If providing an international number, use +X to indicate the country code and use periods instead of hyphens.  For example:

  • +31.20.713.0200

To direct students to the Walden international phone numbers use: 

For international inquiries, please visit to see a list of international toll-free phone numbers



One word.


Do not use ciphers (:00) unless minutes are included. Use a.m./p.m. only once if range is entirely in morning or afternoon. Include the period after the "a", "m", and "p".  Spell out midnight and noon rather than 12 a.m. and 12 p.m. (which tend to confuse students); when using midnight/noon, use "to" to indicate a range.  Include the period after the "a" and after the "m".

  • 8 a.m. to midnight

  • 8–9 p.m.

  • 8–9:30 p.m.

  • 10 a.m.–2 p.m.

Exceptions may be made for consistency in a list, for example, using "to" for all ranges:

Mon–Thu: 8 a.m. to midnight
Fri: 8 a.m. to 6 p.m.
Sat–Sun: Noon to midnight

(WSG and APA)

time zones

Spell out: Eastern time, not EST. For events, include only one time zone. (WSG) 

  • The webinar starts at 11 a.m. Eastern time.



When necessary, specify which version of Turnitin is under discussion.

  • Turnitin in the classroom

  • the Writing Center's version of Turnitin



Use linked text that describes where the link goes. Do not use exposed URLs, to improve screen reader accessibility.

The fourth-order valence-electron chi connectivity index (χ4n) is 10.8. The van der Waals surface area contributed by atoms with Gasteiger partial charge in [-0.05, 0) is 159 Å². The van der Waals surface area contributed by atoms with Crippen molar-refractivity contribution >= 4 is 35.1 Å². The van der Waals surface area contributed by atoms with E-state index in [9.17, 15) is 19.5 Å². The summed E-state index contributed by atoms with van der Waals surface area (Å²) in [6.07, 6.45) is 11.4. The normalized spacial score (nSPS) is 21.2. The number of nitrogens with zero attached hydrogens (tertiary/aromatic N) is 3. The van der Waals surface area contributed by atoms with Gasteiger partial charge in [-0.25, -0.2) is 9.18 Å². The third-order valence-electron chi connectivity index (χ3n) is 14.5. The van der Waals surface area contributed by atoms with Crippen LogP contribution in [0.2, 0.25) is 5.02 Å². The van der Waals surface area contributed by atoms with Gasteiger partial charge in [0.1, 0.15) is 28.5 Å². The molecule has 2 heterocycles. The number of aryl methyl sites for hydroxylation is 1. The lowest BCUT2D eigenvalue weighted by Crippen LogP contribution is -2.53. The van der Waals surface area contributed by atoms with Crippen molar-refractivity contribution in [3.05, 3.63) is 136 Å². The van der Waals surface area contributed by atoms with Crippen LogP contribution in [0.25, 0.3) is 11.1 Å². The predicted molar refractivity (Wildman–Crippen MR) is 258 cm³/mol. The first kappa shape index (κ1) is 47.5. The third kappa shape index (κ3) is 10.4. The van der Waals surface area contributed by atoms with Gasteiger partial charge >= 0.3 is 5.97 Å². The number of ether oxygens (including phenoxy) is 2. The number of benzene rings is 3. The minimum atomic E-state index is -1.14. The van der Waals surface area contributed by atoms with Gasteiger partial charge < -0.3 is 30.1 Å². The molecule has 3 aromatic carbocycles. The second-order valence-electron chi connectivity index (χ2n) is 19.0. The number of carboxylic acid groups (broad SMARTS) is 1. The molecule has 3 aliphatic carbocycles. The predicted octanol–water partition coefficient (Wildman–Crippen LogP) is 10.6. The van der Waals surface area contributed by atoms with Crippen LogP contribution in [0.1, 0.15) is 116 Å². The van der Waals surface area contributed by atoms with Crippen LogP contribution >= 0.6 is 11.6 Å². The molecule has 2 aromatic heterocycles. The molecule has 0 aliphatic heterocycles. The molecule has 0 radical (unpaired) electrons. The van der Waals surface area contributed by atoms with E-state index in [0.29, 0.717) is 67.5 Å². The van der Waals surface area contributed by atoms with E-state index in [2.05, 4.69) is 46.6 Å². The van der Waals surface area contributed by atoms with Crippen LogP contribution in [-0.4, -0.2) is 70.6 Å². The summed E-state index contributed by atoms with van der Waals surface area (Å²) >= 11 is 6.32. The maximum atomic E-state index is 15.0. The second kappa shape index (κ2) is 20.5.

This includes links to guides, screenshots, videos, permalinks to articles, etc.

Learn more about creating and naming links (Springshare style guide).

user name

Two words. (WSG) 


Use uppercase when referring to the Web; lower-case when referring to material on the web e.g., web resources.  Reflects APA and WSG usage.


Lowercase, one word. (APA blog)


Lowercase, one word. (APA)

Do not use website when referring to a specific webpage.  Use Library home page, Writing Center's APA page, Student Success Advising's Contact page, etc.


Lowercase. (WSG)

voice mail

Two words. (WSG) 


Second person singular (you, your) is the preferred case.  This draws the reader in, enhancing engagement with the material. 

Avoid using the general we, our, and us, as they are too broad.  To whom does we refer?  The Writing Center?  The university?  It could mean anyone.  

When writing Quick Answers, avoid the third person whenever possible.  It is more formal than should be used in Quick Answers.